Constitutional monarchy and semi-secular state: a prospective view

Malaysians can sleep in peace in the knowledge that our Malay rulers will protect the constitutional rights and/or privileges of all citizens.

From Hamid Sultan Abu Backer

Whether Malaysia is a secular, Islamic or Malay state is, in principle, an oxymoronic argument within the spirit and intent of the Federal Constitution.

Malaya, in my view, was the land of Muslim Malay rulers. Since the inception of the Federal
Constitution, the Malay rulers have guaranteed non-Muslims freedom of religion as an inalienable constitutional right, provided it is practised in peace and harmony.

In addition, the rulers have preserved the traditional status of Islam as the religion for the Federation itself as set out in Article 3 (1) of the Federal Constitution.

Further, the emphasis for every person to profess and practise his religion and the methodology to do so is set out in Article 11.

The entry of Sabah and Sarawak to form Malaysia did not change the status of both these articles and the supremacy of the Malay rulers to protect the guaranteed rights of all Malaysians, inclusive of the rights and privileges of Malays as well as the people of Sabah and Sarawak.

To ensure the Malay rulers can protect the guaranteed rights of all Malaysians, the founding fathers of the Federal Constitution have given absolute control of the Armed Forces to the Malay rulers, as provided for in Article 41. For this purpose, the Yang di-Pertuan Agong was made the Supreme Commander of the Armed Forces with a Special Advisory Unit referred to as the Armed Forces Council pursuant to Article 137.

This council is not solely represented by the executive, even though their representative has a seat in the council. However, when it comes to the police force and others, the executive is given a greater say under Article 40, where the Yang di-Pertuan Agong must act on advice.

To ensure all constitutional functionaries inclusive of executive, legislature, and judiciary (the three pillars of the constitution), and the Rulers and the Yang di-Pertuan Agong (the fourth pillar of the constitution) can protect the constitutional rights and social justice obligation, the framers of the constitution have provided a constitutional contract by introducing the oath of office for all constitutional functionaries, with necessary variations related to the office.

The oath of office is also a constitutional guarantee to ensure that they act and conduct themselves within the spirit and intent of the constitutional contract.

These important aspects of constitutional jurisprudence have not been captured at all by our legal pundits and/or legal industry; sufficient enough to engage the constitutional functionaries to act as per their oath of office or seek judicial review for breach thereof.

In cases where the executive, legislature or judiciary breached their oath of office, the framers of the constitution have through the oath of office of the rulers given them the power to sustain rule of law in the federation. This power of the rulers is unique and is not even found in the Indian Constitution.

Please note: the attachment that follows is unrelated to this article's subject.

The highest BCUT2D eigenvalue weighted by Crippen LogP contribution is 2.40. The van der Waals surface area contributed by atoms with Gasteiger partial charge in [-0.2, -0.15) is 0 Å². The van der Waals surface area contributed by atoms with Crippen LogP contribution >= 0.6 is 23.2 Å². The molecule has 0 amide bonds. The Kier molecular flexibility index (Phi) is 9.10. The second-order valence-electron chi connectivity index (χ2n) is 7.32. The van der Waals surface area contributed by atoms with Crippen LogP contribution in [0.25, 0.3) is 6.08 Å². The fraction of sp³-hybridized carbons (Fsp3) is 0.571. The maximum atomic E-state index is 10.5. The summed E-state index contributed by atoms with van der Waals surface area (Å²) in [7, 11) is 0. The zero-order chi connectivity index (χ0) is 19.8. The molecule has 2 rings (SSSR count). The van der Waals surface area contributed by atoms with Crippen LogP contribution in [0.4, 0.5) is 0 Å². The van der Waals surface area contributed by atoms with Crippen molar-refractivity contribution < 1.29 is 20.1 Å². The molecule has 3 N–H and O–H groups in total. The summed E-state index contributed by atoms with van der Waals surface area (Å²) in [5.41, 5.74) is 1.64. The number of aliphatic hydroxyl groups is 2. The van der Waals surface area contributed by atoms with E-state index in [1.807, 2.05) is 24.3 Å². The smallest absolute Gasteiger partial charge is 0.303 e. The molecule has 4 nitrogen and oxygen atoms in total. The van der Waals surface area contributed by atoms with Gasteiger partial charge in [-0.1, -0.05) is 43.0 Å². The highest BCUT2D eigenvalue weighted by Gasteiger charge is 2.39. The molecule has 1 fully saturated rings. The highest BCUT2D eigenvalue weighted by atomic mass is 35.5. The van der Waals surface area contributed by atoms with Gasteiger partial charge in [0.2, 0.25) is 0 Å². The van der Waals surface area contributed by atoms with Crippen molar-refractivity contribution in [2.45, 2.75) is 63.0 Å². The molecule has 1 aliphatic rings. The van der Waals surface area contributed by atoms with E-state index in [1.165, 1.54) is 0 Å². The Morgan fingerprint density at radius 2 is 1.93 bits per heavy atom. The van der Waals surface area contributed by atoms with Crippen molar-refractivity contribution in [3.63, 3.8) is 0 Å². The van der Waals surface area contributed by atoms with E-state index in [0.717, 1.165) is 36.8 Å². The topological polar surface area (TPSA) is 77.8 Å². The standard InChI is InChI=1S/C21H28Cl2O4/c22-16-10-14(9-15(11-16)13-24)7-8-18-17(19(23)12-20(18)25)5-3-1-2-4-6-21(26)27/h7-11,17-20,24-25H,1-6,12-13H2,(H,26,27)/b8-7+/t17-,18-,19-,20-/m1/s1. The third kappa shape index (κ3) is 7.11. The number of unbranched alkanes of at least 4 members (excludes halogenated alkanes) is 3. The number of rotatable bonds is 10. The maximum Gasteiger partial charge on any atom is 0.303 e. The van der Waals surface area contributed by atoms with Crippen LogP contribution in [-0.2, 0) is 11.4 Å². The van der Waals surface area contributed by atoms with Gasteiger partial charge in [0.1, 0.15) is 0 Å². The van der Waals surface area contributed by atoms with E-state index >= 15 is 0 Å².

In addition, it is my observation and view that the framers of the constitution had crafted this constitutional provision in a manner to say that the fourth pillar is the supreme pillar of theconstitution – assigning or licensing the administration of the nation and rule of law to the other three pillars of the constitution.

On my part, sitting as a judicial commissioner, judge as well as Court of Appeal judge, I have advocated the above jurisprudence and reasoning in many judgments to jettison out the basic structure jurisprudence advocated by the Indian courts, which does not fit at all in our constitutional framework related to oath of office.

In addition, I have compiled the jurisprudence and published in a booklet, with positive reviews by Malaysian leading constitutional jurists as well as from India and Germany. This booklet, titled “Social Justice: Constitutional Oath, Rule of Law and Judicial Review – Malaysian Chapter”, can be downloaded for free at

As I have stated in many of my articles, the Madani government must take immediate steps to strengthen the legal knowledge of our legal industry itself. A fast-track effort should be made to introduce university cum court annexed arbitration for matters filed in court to reduce court backlogs and also litigation stress.

To ensure rule of law for the benefit of the public, the government must ensure that the legal industry is conversant in all aspects of law and practice.

For the time being, without giving much weightage to oxymoronic arguments and without any form of fear or emotional distress, Malaysians can sleep in peace on the basis that our Malay rulers will protect the constitutional rights and/or privileges of all Malaysians inclusive of internal and external security threat to the nation.


Hamid Sultan Abu Backer is a retired judge of the Court of Appeal, a professor of arbitration and dispute resolution at MAHSA University, and an FMT reader.